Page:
I had lunch with my cousin last week.
It was a great lunch where we digested morsols of family history along with our salad and reminisced about grandparents that we both could only vaguely remember.
I was totally enjoying the lunch and the chat until she said, rather off handedly, “I pretty much have my Christmas shopping done.”
“What?” I said, choking on a mouthful of coffee. “It’s not even the end of November,” I added, somewhat unnecessarily
“Yup,” she said, cheerfully.
I have always envied and admired early Christmas shoppers. I like how they are so decisive and organized. When I imagine my future self, a self that doesn’t lose car keys and glasses, and plan a lot of stuff that doesn’t happen, I visualize myself as being one of them.
It’s a beautiful vision.
In the vision, I see myself as having all the presents bought, beautifully wrapped and carefully placed under the tree no later than December 1.
After I finished that task, I see myself plugging in the tree lights so the living room glows softly. Then my future self trots up the stairs and puts out an attractive plate of homemade Christmas baking which I managed to whip up in between my successful, but spenddrift shopping trips. Finally I snuggle down on the couch to watch a Halmark movie, content in the knowledge that I am ready for the big day.
People would marvel at my efficiency and, secretely, I would marvel at it, as well.
Alas, the vision of my future self does not match my real self and my own reality.
But, still even though I know, without a doubt, that I will be one of those last minute shoppers, who will rush around in a disorganized frenzie trying to get everything done that I should have done yesterday, I’m already feeling it, that spirit that hovers around us at Christmas.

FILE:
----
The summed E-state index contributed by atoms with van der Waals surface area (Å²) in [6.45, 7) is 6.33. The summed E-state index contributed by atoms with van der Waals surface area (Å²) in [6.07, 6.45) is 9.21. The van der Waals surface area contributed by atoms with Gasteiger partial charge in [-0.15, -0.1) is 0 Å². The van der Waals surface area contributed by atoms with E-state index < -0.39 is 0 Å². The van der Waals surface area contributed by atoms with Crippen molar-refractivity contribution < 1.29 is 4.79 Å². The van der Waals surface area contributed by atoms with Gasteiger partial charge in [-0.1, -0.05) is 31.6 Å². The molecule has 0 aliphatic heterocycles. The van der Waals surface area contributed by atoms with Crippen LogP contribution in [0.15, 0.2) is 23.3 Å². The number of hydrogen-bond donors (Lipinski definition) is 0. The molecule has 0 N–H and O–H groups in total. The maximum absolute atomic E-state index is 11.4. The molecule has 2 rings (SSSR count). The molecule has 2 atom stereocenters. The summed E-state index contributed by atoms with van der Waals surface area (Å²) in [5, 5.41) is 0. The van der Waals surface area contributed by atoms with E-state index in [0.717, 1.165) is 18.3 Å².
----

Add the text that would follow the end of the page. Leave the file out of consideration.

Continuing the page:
The Christmas spirit. It’s here!
Last weekend three little spirits of Christmas (alias, three small grandsons) visited me.
In keeping with the season, we decided to make Christmas cookies.
And so I hauled out a plastic table cloth left over from Halloween, dug out Christmas cookie cutters from the recesses of my corner cupboard, found a recipe on-line and so it began.
A Christmas cookie baking afternoon.
We made angels and stars. We made Santas and Christmas trees and bells.
We used a whole lot of icing and very little cookie dough.
As the afternoon wore on, the plastic tablecloth and the boys’ hands and faces became coated with a rainbow of sticky icing. The boys were fascinated with their creations and, actually, so was I. Mostly, I was amazed my dough was working and not sticking hopelessly to the cookie cutters, like it sometimes does.
It truly was a Christmas miracle.
The clock over the sink ticked the hours away as we happily rolled and cut and tasted the cookies (mostly tasted).
And as I watched the three small chefs, I realized they we had created a lot more than cookies that afternoon.
We had created memories.
My little charges have long since gone home,, leaving behind them a dirty bathroom sink and, a crunchy kitchen floor.
But mostly they left behind the echo of their boyish laughter and a grandma who is still smiling at the memories.
Next time they want to make gingerbread houses and I’m ready.
Well, almost ready.